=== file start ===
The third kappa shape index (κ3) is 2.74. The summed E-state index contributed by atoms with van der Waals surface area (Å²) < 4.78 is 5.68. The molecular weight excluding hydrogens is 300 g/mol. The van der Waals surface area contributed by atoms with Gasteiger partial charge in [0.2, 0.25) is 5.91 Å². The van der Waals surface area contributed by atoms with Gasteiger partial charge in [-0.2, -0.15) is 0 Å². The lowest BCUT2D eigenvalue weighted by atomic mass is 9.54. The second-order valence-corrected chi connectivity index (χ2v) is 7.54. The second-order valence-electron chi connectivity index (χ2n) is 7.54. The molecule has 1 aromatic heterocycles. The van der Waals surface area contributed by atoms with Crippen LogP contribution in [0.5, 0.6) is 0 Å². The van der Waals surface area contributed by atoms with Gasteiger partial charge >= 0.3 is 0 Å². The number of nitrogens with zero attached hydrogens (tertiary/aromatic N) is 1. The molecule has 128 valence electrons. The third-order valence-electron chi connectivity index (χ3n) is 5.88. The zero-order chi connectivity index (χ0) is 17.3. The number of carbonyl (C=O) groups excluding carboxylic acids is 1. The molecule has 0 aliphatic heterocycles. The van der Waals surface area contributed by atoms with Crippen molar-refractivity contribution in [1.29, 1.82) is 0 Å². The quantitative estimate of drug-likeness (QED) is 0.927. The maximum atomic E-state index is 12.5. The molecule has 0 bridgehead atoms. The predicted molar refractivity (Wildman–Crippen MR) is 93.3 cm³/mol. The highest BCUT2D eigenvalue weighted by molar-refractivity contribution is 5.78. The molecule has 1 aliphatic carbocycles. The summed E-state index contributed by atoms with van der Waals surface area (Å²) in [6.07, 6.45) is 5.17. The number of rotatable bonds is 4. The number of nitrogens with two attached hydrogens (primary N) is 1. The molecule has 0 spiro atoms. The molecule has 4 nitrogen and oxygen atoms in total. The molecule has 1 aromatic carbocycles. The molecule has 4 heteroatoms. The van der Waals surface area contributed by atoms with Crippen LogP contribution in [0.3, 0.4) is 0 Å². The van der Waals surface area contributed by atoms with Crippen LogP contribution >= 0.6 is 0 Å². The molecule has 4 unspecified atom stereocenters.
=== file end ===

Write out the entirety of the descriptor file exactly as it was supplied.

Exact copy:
The third kappa shape index (κ3) is 2.74. The summed E-state index contributed by atoms with van der Waals surface area (Å²) < 4.78 is 5.68. The molecular weight excluding hydrogens is 300 g/mol. The van der Waals surface area contributed by atoms with Gasteiger partial charge in [0.2, 0.25) is 5.91 Å². The van der Waals surface area contributed by atoms with Gasteiger partial charge in [-0.2, -0.15) is 0 Å². The lowest BCUT2D eigenvalue weighted by atomic mass is 9.54. The second-order valence-corrected chi connectivity index (χ2v) is 7.54. The second-order valence-electron chi connectivity index (χ2n) is 7.54. The molecule has 1 aromatic heterocycles. The van der Waals surface area contributed by atoms with Crippen LogP contribution in [0.5, 0.6) is 0 Å². The van der Waals surface area contributed by atoms with Gasteiger partial charge >= 0.3 is 0 Å². The number of nitrogens with zero attached hydrogens (tertiary/aromatic N) is 1. The molecule has 128 valence electrons. The third-order valence-electron chi connectivity index (χ3n) is 5.88. The zero-order chi connectivity index (χ0) is 17.3. The number of carbonyl (C=O) groups excluding carboxylic acids is 1. The molecule has 0 aliphatic heterocycles. The van der Waals surface area contributed by atoms with Crippen molar-refractivity contribution in [1.29, 1.82) is 0 Å². The quantitative estimate of drug-likeness (QED) is 0.927. The maximum atomic E-state index is 12.5. The molecule has 0 bridgehead atoms. The predicted molar refractivity (Wildman–Crippen MR) is 93.3 cm³/mol. The highest BCUT2D eigenvalue weighted by molar-refractivity contribution is 5.78. The molecule has 1 aliphatic carbocycles. The summed E-state index contributed by atoms with van der Waals surface area (Å²) in [6.07, 6.45) is 5.17. The number of rotatable bonds is 4. The number of nitrogens with two attached hydrogens (primary N) is 1. The molecule has 0 spiro atoms. The molecule has 4 nitrogen and oxygen atoms in total. The molecule has 1 aromatic carbocycles. The molecule has 4 heteroatoms. The van der Waals surface area contributed by atoms with Crippen LogP contribution in [0.3, 0.4) is 0 Å². The van der Waals surface area contributed by atoms with Crippen LogP contribution >= 0.6 is 0 Å². The molecule has 4 unspecified atom stereocenters.